Suddenly everything seems to be working again. I don’t know what electricity supply is like in your area but where I live, the noise pollution and fumes from generators has reduced considerably. I heard Nigeria now generates over 4,500 megawatts of electricity – an unprecedented high from an unprecedented low of 750MW less than three months ago. President Buhari has not even appointed a Minister of Power yet. Neither has he sacked anyone from PHCN or the Power Ministry. It is still the same people running the show but with a new set of attitude. No one wants to be caught on the wrong side of the divide.
The fact that all three refineries are now working, barely two months into the life of the present administration high-fives good leadership.
President Buhari is a man of few words but we all hear him loud and clear. Those in the Nigerian National Petroleum Corporation and its various subsidiaries hear him too. How else do you explain that the Warri, Port Harcourt and Kaduna refineries are now working and collectively churning out over 10 million litres of petrol daily, representing a third of local consumption needs. It is the same set of Managers running these facilities.
We had all given up on the refineries which at a point became an embarrassment to this country.
A whopping $1.6billion was voted for the turnaround maintenance (TAM) of the four refineries across the country by the end of 2014. Many Nigerians knew it was another princely sum down the drain. Money to be shared among powerful political appointees and corrupt civil servants.
The current combined installed capacity of Port Harcourt refinery is 210,000 barrels per day, while Kaduna and Warri refineries are 110,000 bpd and 125,000 bpd respectively. These refineries should collectively pump out about 70million litres of petrol daily, more than twice the daily demand.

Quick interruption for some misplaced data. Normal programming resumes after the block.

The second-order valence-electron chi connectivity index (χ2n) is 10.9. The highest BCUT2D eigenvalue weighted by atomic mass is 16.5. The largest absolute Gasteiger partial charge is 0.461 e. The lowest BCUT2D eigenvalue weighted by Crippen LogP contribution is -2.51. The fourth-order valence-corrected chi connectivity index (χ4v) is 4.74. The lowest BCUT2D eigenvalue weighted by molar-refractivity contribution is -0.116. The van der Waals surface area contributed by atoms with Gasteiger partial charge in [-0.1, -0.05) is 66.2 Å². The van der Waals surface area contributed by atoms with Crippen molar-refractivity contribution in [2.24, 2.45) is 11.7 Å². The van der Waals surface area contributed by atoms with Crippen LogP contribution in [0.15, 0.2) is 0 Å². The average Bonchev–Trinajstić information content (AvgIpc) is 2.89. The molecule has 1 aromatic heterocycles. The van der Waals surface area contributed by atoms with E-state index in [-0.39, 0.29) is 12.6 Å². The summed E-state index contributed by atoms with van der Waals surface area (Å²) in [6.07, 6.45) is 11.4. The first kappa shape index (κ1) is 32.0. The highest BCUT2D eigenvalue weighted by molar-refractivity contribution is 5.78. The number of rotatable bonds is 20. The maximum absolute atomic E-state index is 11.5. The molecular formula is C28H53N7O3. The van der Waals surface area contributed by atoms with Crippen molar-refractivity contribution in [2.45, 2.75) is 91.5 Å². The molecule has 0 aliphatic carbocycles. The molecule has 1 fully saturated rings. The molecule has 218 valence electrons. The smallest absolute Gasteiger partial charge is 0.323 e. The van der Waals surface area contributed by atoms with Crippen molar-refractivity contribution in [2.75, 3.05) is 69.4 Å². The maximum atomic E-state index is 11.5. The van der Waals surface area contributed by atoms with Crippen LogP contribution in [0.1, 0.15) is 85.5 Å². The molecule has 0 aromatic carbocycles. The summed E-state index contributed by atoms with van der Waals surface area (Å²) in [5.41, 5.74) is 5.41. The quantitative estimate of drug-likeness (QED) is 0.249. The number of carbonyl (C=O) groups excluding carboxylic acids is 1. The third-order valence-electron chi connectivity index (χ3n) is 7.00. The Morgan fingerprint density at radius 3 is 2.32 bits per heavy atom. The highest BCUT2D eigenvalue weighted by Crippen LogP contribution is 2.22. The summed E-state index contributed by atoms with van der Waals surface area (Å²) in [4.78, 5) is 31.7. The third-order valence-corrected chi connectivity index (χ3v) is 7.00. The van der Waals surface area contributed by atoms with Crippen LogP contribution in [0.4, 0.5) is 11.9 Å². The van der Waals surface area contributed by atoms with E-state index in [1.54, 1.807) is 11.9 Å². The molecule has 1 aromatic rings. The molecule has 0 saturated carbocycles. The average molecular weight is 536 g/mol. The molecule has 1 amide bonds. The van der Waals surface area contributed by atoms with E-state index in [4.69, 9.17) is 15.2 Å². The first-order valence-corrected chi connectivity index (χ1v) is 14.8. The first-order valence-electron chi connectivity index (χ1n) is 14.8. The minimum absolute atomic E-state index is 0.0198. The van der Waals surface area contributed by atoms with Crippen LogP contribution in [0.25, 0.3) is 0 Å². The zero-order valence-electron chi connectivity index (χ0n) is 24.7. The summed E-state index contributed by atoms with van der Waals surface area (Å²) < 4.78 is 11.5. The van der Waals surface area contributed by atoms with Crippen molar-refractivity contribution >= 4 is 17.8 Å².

Unfortunately despite these impressive figures, the country has never enjoyed the benefits of the refineries as it has had to import refine crude in large quantities to augment local consumption, albeit, at a drain on the nation’s resources. But if President Buhari can get these facilities to operate at only 50% of their installed capacity, Nigerians will kiss petroleum product importation and the sleazy fuel subsidy regime goodbye.
Things are really changing fast in Nigeria. If these refineries can work, then everything can work in Nigeria.
More than two months after the oil pipeline contracts awarded by the former regime were revoked by the Buhari administration, the petroleum products distribution chain has remained intact. I think they’re even a lot safer now than ever before because the military which has the statutory responsibility of protecting these critical national infrastructures have been allowed to do their jobs.
It was enthralling to read the International Maritime Bureau (IMB) report for the first half of the year with no piracy incident and zero attack recorded on Nigeria’s waters. This is a clear departure from the Jonathan/Tompolo/Akpobolokemi era. Despite a monthly N1.5billion payment from Akpobolokemi’s NIMASA to the ex-Niger Delta warlord for a highly controversial maritime security contract approved by the former President, Nigeria’s waterways became highly notorious and recorded the worst incidents of piracy, sea robbery and oil theft in history.
All of that has changed. The controversial contract has since been suspended while sanity has since been restored.
It is hard to forget Jonathan’s last Monday in office. 25th May 2015 was the day Nigeria was practically brought to its knees by the sleaze and incompetence of the Jonathan administration.
It was a black that would be permanently etched on the psyche of many Nigerians. That day was a fitting description of everything Jonathan’s five-and-a-half year regime typified – total darkness. We all remember how banks had to shut down their operations, no light, no fuel, no money.
With the kind of revelations coming into the public domain in the past few weeks – oil theft by Ministers, stashing away of over $6biliion in a foreign account by a former Minister and so on – it is safe the describe Jonathan’s administration as one of the worst in the history of this country.
Indeed, the former regime pushed Nigeria to the edge of the cliff but as it happened in 1966, during the civil war, after June 12 and the third term agenda era, He stepped in and saved His own.